A new discovery about selective serotonin reuptake inhibitors (SSRIs) suggests that these drugs, which are used to treat mental health disorders like depression and anxiety, have multiple effects on our cells.
In a research report published in the August 2010 issue of GENETICS (http://www.genetics.org), researchers used yeast cells to identify secondary drug targets or pathways affected by SSRIs. Such secondary pathways could help explain why different people taking the same drug may experience different effects, and could also lead to new types of drugs altogether.
"We hope that our study begins to illuminate the full breadth of pharmacological effects of antidepressants on cellular physiology starting with the simple unicellular eukaryote, budding yeast," said Ethan O. Perlstein, Ph.D, a researcher involved in the work from the Lewis-Sigler Institute for Integrative Genomics at Princeton University in New Jersey. "Furthermore, our work validates the notion that simple model organisms may be useful for the study of complex human disease."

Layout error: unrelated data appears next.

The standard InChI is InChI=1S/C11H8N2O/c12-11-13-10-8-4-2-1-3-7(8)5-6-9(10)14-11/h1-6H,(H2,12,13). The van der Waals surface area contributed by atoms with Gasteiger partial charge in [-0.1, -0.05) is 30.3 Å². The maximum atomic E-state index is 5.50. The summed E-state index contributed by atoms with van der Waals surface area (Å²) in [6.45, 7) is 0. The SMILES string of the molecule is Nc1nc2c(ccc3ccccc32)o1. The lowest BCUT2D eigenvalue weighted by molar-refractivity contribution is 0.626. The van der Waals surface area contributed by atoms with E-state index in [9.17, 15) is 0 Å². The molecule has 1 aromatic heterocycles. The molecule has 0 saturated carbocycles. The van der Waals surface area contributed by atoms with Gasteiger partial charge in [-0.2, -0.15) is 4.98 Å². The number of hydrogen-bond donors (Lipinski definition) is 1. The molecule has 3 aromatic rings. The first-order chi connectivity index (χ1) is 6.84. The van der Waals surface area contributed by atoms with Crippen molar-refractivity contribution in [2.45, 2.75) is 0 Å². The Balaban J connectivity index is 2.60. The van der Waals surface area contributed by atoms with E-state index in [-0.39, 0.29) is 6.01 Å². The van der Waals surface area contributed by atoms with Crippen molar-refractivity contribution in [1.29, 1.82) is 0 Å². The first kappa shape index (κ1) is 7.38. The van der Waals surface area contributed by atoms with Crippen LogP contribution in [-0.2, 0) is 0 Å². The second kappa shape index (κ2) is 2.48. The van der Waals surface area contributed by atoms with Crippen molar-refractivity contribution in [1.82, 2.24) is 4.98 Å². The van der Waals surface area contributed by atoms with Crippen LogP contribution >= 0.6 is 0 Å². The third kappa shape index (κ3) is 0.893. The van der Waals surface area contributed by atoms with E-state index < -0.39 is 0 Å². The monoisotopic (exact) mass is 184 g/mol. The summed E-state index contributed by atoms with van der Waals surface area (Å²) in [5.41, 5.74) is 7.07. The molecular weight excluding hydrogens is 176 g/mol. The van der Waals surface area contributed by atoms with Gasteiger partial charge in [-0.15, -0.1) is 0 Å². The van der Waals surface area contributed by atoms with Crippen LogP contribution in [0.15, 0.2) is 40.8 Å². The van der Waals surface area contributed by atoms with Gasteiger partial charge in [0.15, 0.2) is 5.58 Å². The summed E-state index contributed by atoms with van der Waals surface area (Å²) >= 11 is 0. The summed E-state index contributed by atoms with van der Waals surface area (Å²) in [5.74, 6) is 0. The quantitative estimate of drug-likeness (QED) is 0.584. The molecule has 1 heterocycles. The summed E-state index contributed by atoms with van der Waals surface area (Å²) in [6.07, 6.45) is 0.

Knowing that a high concentration of sertraline (Zoloft®) is toxic to yeast cells, scientists applied a lethal dose to millions of these cells and fished out a few cells that became resistant to the drug. Researchers then identified the underlying mutations in those cells and applied genetic, biochemical, and electron microscopic imaging techniques to characterize the molecular basis of resistance. Their results suggest that SSRIs may actually affect more than one process in a cell, including non-protein targets such as phospholipid membranes. Additionally, the study's results demonstrate that sertraline targets intracellular membranes and modulate pathways involved in vesicle trafficking that are present in both yeast and human cells. Vesicle trafficking plays an important role in how neural synapses develop and function. More work is necessary, however, to determine the exact clinical relevance of this secondary drug target.